Few European leaders have been luckier than David Cameron. First he was sent Ed Miliband. Now events in Greece may be about to present him with a solution to the thorniest problem of his second term: how to negotiate a new form of EU membership for Britain that the Tory party can rally behind come the referendum.
The Prime Minister’s critics delight in claiming that his European problem is of his own making. Two years ago, he promised a referendum on EU membership before the end of 2017. But he couldn’t have survived without making such a pledge. It was his way of stopping his party arguing about Europe; without it, he could not have gone into the election claiming that he led a united party. It was also a way of wooing back those Tory voters who had gone to Ukip — without Cameron in No. 10, they could be told, there would be no referendum. Tory MPs in marginal seats say that the promise was a great help in their efforts to squeeze Ukip support in the final days of the campaign. Still, that won’t make the coming referendum campaign any easier.
Last week, Cameron was confronting the challenges he will face in the coming months. First, he had to concede that there was not enough time for him to achieve actual treaty change before 2017. Instead, he would have to go to voters with details of the reform that has been promised but not yet approved. All of this makes the case for a further confirmatory referendum. The Prime Minister has also sketched out his list of demands, which has underwhelmed many Tory MPs. There is much grumbling that he isn’t sticking with all the reforms he set out two years ago.
Finally, there is the No campaign. A few weeks back, the No side looked like being the Prime Minister’s ideal opponents. Nigel Farage and Ukip were threatening to scare off moderates from other parties. The campaign was preparing for a pitched battle on ground of Cameron’s choosing, a straight in/out fight come the referendum. But the arrival of Dominic Cummings, the man who led the successful push to keep Britain out of the single currency, has changed all that. Cummings plans to fight a guerrilla war. He is busy going around London explaining to people that a No vote wouldn’t mean that Britain would be straight out of the EU. Rather, it would just be a rejection of the deal that Cameron had negotiated.
This makes backing No much more appealing to those who would like to hurry Cameron out of office — those close to him say that the Prime Minister would like to leave No. 10 in late 2018 or soon after — but aren’t so sure about leaving the EU. It is perhaps telling that Boris Johnson is said to be flirting with the idea of voting No, safe in the knowledge that another vote would follow before Britain actually quit.
But the consequences of events in Greece could offer Cameron a way out. Eurozone leaders have been clear that if Greece votes No to the bailout in Sunday’s referendum it is voting, in effect, to leave the euro. At the time of writing, it is impossible to predict with any confidence what the result of the ballot will be — or even whether it will take place. Any vote is likely to turn on who the Greeks blame for the banks being shut and strict capital controls being imposed: their government or its creditors? Equally important will be whether they believe Syriza’s argument that No wouldn’t mean Greece leaving the single currency, but would instead strengthen its negotiating hand.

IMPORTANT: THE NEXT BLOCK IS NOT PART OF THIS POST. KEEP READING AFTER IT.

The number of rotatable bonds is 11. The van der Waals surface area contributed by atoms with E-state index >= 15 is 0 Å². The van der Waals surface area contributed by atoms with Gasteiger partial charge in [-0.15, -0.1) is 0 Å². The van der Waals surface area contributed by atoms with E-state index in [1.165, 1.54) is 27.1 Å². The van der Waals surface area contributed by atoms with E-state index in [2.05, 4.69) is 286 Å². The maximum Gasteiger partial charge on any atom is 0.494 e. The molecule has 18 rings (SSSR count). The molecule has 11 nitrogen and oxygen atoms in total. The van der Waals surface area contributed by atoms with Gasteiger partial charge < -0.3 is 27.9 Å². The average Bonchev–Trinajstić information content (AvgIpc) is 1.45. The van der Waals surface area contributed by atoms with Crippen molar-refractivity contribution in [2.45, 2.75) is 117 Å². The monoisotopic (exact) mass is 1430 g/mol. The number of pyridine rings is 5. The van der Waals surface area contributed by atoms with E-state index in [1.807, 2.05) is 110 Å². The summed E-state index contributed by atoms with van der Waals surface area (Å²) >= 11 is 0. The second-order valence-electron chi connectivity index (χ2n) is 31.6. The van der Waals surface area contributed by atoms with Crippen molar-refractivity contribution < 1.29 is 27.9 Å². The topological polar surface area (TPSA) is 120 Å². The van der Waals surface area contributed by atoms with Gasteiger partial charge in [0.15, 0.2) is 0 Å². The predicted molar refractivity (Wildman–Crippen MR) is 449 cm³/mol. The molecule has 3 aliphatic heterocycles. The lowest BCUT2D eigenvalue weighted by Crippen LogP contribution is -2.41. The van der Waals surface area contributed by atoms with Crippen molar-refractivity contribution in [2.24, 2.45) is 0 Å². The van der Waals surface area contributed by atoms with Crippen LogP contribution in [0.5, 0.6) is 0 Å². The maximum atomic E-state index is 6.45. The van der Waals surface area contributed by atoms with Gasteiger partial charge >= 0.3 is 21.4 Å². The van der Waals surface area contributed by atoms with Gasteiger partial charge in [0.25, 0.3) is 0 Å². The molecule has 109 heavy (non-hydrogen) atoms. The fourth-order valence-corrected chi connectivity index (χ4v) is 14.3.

One factor that shouldn’t be underestimated is the emotional pull of the word ‘No’ — όχι. The Greeks have an annual ΌχιDay, which marks the rejection by Prime Minister Metaxes in 1940 of the Axis powers’ demand to be let into his country. Syriza is calculating that saying no to the demands being made by the German government in Berlin and the European Central Bank in Frankfurt will have a patriotic pull. Those who have repeatedly told us that European integration is the way to deliver peace and stability across the continent should reflect on how the straitjacket of the single currency is stirring up old animosities.
A Greek departure from the single currency would force the eurozone to change dramatically. It would have to move fast to integrate further if Portugal, Spain, Italy and even France are not to be pushed towards the euro exit the next time a fiscal crisis hits. (There is a reason why Paris is trying so hard to broker a last-minute deal for Greece.) This may well require a new treaty to complete economic and monetary union.
Such a development would in turn give Cameron, armed with the British veto, greatly increased negotiating leverage. The crisis would force the EU to accept that the dream of Europe-wide integration is now dead. What is more, the huge number of Greeks who would leave the country to seek work elsewhere in the EU would further test other countries’ commitment to the principle of freedom of movement, making it more likely that Cameron could win concessions on immigration — the aspect of EU membership that most concerns the public.
Cameron’s defenders would argue that, when people call him lucky, what they actually mean is that he seizes his opportunities. But so far he has shown a marked reluctance to take advantage of Europe’s troubles to secure a better deal for Britain.
Politicians are fond of quoting the words of Barack Obama’s former chief of staff Rahm Emanuel: ‘You never let a serious crisis go to waste.’ Emanuel’s next line, however, is even more apposite: ‘And what I mean by that, it’s an opportunity to do things you think you could not do before.’
Should Greece be forced out of the euro, Cameron would have a glorious opportunity to craft a looser form of EU membership. He could prevent a split in the Tory party over Europe and settle the question of Britain’s position in the EU. He must seize his chance.
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